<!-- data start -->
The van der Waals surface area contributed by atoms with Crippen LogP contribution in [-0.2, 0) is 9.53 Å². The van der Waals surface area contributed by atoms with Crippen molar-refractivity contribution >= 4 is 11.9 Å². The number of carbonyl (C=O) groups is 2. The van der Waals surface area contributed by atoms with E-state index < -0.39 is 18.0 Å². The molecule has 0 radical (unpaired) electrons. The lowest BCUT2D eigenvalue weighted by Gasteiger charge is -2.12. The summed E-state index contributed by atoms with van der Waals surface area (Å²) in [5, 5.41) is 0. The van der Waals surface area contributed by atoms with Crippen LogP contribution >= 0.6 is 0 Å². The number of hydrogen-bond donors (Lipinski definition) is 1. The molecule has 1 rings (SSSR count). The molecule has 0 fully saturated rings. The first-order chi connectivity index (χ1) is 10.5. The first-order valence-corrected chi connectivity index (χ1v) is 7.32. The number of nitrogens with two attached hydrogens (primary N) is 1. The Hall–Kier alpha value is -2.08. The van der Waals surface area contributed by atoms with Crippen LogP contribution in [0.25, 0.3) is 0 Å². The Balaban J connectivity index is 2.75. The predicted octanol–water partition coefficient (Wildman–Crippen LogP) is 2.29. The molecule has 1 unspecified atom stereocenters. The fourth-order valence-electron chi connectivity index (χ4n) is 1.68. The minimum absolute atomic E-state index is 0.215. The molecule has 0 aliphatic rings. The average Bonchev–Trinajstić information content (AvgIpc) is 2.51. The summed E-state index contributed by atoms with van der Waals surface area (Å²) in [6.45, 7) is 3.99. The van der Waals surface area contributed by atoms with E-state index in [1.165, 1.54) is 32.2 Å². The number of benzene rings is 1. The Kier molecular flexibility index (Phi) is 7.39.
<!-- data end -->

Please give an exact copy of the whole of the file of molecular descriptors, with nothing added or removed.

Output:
The van der Waals surface area contributed by atoms with Crippen LogP contribution in [-0.2, 0) is 9.53 Å². The van der Waals surface area contributed by atoms with Crippen molar-refractivity contribution >= 4 is 11.9 Å². The number of carbonyl (C=O) groups is 2. The van der Waals surface area contributed by atoms with E-state index < -0.39 is 18.0 Å². The molecule has 0 radical (unpaired) electrons. The lowest BCUT2D eigenvalue weighted by Gasteiger charge is -2.12. The summed E-state index contributed by atoms with van der Waals surface area (Å²) in [5, 5.41) is 0. The van der Waals surface area contributed by atoms with Crippen LogP contribution >= 0.6 is 0 Å². The number of hydrogen-bond donors (Lipinski definition) is 1. The molecule has 1 rings (SSSR count). The molecule has 0 fully saturated rings. The first-order chi connectivity index (χ1) is 10.5. The first-order valence-corrected chi connectivity index (χ1v) is 7.32. The number of nitrogens with two attached hydrogens (primary N) is 1. The Hall–Kier alpha value is -2.08. The van der Waals surface area contributed by atoms with Crippen LogP contribution in [0.25, 0.3) is 0 Å². The Balaban J connectivity index is 2.75. The predicted octanol–water partition coefficient (Wildman–Crippen LogP) is 2.29. The molecule has 1 unspecified atom stereocenters. The fourth-order valence-electron chi connectivity index (χ4n) is 1.68. The minimum absolute atomic E-state index is 0.215. The molecule has 0 aliphatic rings. The average Bonchev–Trinajstić information content (AvgIpc) is 2.51. The summed E-state index contributed by atoms with van der Waals surface area (Å²) in [6.45, 7) is 3.99. The van der Waals surface area contributed by atoms with E-state index in [1.165, 1.54) is 32.2 Å². The number of benzene rings is 1. The Kier molecular flexibility index (Phi) is 7.39.